Impu- / dence, which does not displease me at this time, / and the loss of you Money will vex you, because / I hope you have but very little to lose" (I.ii.180-4).  Hellena, rather than speaking the high discourse of chivalric love, is using language commonly reserved for commodities trade.  She employs words like “money”(I.ii.182), “bus’ness” (I.ii.189), “prevail” (I.ii.213), and “Purse” (I.ii.193).   She is not using the Aristotelian language of a noblewoman; she instead resembles an attorney arranging a financial deal.  Wilmore responds with the candid truth:  “Nay, then thou dost deal with the Devil, / that’s certain” (II.ii.194-5).  This impending marriage is nothing more than an arrangement to be discussed by persons with a vested interest in their own outcomes, although the merger at stake is a wedding, rather than a conglomerate.  This “loving” exchange is at best, a discourse on high finance, and at worst, a job interview.  Hellena is outlining for Wilmore some ideal qualifications for an employee:  “Can you Storm?” (II.ii.222).  “What think you of a Nunnery Wall?  For he / that wins me, must gain that first” (II.ii.224-5).  In lieu of the language of the courtly lover, both Hellena and Wilmore are speaking the language of the law—an absolute parody of Petrarchan love, and an example of how the Chain of Being has been demolished, beginning with the failures of the “Only Begotten Son” in Act One.  The aspects of love are enumerated and laid out as if part of a legal document where love is nothing more than a barter arrangement with actual flesh being the acquisition, and declarations of courtly love are clauses in a contract.  Although the intended language is that of love, it is disguised (as is the ‘gyspsy’ speaking it, as the O.E.D. defines ‘gypsy’ as ‘a cunning or deceitful woman’), the goal is to get to the bottom line—and that bottom line is, “credit for a Heart” (I.ii.251).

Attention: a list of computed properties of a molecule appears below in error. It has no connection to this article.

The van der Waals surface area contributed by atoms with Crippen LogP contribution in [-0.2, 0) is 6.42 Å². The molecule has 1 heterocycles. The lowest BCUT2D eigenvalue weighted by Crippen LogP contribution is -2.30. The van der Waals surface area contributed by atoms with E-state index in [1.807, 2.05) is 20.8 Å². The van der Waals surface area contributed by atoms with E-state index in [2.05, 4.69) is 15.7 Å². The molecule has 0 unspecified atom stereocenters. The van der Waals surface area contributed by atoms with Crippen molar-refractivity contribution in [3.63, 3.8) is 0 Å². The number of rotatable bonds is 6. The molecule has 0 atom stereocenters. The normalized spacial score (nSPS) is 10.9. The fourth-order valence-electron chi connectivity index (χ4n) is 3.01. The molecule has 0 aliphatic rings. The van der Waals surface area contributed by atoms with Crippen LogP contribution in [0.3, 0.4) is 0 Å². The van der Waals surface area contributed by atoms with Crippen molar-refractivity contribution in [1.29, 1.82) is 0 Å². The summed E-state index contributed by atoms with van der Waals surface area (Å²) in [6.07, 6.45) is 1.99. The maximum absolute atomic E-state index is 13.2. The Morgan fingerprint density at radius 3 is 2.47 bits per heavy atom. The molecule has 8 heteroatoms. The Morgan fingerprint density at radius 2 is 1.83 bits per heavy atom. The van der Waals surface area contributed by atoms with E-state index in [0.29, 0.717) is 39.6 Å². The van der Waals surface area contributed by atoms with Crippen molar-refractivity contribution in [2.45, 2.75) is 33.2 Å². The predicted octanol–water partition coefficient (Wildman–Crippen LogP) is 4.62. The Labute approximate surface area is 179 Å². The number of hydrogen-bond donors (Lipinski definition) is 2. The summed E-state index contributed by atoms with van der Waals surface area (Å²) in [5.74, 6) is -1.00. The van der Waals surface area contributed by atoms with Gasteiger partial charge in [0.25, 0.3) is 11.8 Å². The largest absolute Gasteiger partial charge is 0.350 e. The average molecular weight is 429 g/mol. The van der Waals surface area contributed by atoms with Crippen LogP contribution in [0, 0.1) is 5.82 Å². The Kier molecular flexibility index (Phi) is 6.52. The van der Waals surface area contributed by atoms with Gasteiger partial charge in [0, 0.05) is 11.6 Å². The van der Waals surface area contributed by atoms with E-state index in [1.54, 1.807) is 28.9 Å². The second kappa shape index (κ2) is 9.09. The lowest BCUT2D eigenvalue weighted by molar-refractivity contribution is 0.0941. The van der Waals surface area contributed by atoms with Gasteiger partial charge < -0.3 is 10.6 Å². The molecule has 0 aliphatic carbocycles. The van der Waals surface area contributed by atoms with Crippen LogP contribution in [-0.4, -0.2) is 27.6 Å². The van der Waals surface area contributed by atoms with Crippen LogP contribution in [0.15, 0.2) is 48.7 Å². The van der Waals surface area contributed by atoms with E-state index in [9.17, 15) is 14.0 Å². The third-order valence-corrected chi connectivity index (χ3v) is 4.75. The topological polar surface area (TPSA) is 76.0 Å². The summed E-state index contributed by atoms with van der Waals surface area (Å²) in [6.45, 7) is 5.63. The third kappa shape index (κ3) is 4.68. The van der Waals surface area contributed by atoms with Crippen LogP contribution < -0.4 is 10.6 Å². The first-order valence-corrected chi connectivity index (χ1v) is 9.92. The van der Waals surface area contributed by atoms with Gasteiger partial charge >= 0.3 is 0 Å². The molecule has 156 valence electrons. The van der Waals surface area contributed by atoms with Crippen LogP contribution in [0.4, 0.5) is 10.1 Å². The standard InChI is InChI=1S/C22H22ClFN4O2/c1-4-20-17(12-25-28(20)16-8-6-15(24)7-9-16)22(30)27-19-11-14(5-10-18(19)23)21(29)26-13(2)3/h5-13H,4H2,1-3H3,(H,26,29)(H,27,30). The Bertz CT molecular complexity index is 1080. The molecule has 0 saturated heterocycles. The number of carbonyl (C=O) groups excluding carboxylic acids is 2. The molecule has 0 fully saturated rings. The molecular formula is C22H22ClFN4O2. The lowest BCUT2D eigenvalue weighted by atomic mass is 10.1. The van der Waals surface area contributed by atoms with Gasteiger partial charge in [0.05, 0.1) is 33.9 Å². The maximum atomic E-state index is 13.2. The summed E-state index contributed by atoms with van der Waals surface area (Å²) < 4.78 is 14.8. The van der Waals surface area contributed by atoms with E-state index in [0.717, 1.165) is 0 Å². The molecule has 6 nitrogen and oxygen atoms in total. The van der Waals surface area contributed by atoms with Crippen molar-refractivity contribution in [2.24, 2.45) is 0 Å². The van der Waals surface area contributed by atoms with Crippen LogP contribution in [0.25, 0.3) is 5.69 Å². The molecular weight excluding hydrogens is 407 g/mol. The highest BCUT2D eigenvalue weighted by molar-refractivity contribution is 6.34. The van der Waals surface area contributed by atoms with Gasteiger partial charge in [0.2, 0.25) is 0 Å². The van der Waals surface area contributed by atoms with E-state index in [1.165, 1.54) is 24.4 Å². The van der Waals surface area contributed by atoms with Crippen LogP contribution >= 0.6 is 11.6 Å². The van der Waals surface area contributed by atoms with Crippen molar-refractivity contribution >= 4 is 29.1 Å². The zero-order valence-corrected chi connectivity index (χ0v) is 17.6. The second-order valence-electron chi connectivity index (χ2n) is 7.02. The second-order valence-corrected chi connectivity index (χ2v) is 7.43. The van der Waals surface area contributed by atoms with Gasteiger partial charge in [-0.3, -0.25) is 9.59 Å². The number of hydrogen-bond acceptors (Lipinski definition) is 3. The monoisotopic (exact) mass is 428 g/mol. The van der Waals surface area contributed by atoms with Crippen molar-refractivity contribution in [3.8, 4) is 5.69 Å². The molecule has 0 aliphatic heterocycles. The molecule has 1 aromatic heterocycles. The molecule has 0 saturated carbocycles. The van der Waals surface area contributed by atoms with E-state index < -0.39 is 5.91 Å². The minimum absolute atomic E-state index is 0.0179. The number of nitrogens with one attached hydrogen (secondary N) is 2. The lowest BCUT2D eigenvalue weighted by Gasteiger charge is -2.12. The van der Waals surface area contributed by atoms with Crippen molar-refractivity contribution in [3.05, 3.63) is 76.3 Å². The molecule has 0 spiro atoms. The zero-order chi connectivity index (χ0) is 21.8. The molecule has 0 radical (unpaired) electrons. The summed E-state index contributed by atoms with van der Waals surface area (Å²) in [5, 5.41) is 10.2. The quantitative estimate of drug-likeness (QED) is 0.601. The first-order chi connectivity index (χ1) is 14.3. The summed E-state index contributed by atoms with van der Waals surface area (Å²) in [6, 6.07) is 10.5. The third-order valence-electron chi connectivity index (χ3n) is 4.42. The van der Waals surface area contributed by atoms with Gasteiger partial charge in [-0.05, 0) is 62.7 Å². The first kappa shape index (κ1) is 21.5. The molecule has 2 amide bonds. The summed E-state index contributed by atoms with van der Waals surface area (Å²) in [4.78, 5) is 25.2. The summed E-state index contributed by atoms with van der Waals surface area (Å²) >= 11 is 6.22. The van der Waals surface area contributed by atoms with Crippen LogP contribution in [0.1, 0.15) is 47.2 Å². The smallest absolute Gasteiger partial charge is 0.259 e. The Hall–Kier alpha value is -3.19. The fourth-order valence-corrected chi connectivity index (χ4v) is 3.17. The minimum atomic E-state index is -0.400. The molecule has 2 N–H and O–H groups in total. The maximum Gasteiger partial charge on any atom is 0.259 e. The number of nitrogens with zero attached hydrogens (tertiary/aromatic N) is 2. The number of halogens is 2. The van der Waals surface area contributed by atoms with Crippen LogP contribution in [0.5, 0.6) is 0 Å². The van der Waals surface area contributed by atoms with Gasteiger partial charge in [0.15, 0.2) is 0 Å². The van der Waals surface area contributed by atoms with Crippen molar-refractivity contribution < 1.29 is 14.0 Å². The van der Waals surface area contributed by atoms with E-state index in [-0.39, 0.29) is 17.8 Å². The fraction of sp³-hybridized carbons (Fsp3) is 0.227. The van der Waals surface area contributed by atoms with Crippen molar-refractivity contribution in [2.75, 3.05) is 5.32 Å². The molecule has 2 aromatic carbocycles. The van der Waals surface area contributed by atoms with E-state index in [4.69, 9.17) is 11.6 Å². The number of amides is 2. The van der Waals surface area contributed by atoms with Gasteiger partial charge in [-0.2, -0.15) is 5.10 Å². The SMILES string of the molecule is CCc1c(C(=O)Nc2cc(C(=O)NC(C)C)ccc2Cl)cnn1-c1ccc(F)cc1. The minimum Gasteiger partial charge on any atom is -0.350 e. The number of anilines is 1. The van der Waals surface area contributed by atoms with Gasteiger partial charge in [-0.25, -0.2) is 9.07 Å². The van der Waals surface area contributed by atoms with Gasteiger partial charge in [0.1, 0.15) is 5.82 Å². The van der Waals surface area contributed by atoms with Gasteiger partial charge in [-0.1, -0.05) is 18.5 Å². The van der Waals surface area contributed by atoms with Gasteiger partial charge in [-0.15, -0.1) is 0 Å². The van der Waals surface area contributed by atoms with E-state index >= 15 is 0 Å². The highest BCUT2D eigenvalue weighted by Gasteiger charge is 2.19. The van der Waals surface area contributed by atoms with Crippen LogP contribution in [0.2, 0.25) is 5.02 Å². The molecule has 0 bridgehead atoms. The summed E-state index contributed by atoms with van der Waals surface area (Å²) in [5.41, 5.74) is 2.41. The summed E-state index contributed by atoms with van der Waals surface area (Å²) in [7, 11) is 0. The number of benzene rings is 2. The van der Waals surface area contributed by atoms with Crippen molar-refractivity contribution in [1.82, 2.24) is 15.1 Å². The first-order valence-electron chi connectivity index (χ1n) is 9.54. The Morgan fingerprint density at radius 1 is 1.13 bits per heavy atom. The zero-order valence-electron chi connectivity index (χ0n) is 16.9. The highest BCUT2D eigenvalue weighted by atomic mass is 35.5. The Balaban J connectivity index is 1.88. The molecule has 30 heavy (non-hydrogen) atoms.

While Hellena is busy negotiating her way out of a lifetime of abstinence, Florinda is looking for an adequate substitution for Don Vincentio’s aged marital bed.  She has a particular fellow in mind, who is young and handsome; however, in her contractual discussions, she overlooks a fundamental element of mercantilism—money.  For although Belvile is attractive and enamored of her, he is regrettably also, “without fortune.”  The contract between Florinda and Belvile has, in a manner, been prearranged.  They are aware of one another through a previous meeting, and the stage is already set to continue negotiations, rather than to start them.  Florinda and Belvile clearly have an existing agreement of some sort, and this is evinced in Belvile’s language:  “Oh charming Sybil stay, complete that joy / which as it is will turn into distraction” (I.ii.297-8).  Belvile is not interested in renegotiating; he simply is desirous that Florinda fulfill a contract that has previously been formulated.  Unlike her sister, who seems to settle relatively quickly on a mate, Florinda tends a bit more towards the selective.  She knows what she wants, and as an agent of free will, she pursues it until it is hers.  However, she still ends up married to a man of few resources, calling her judgment into question—she has bartered her flesh in exchange for escape from another man.  It is clear that Florinda does love Belvile, but one may question her motives upon rushing into marriage within two revolutions of the sun, and whether it is love, rebellion, or escape that motivates her urgency: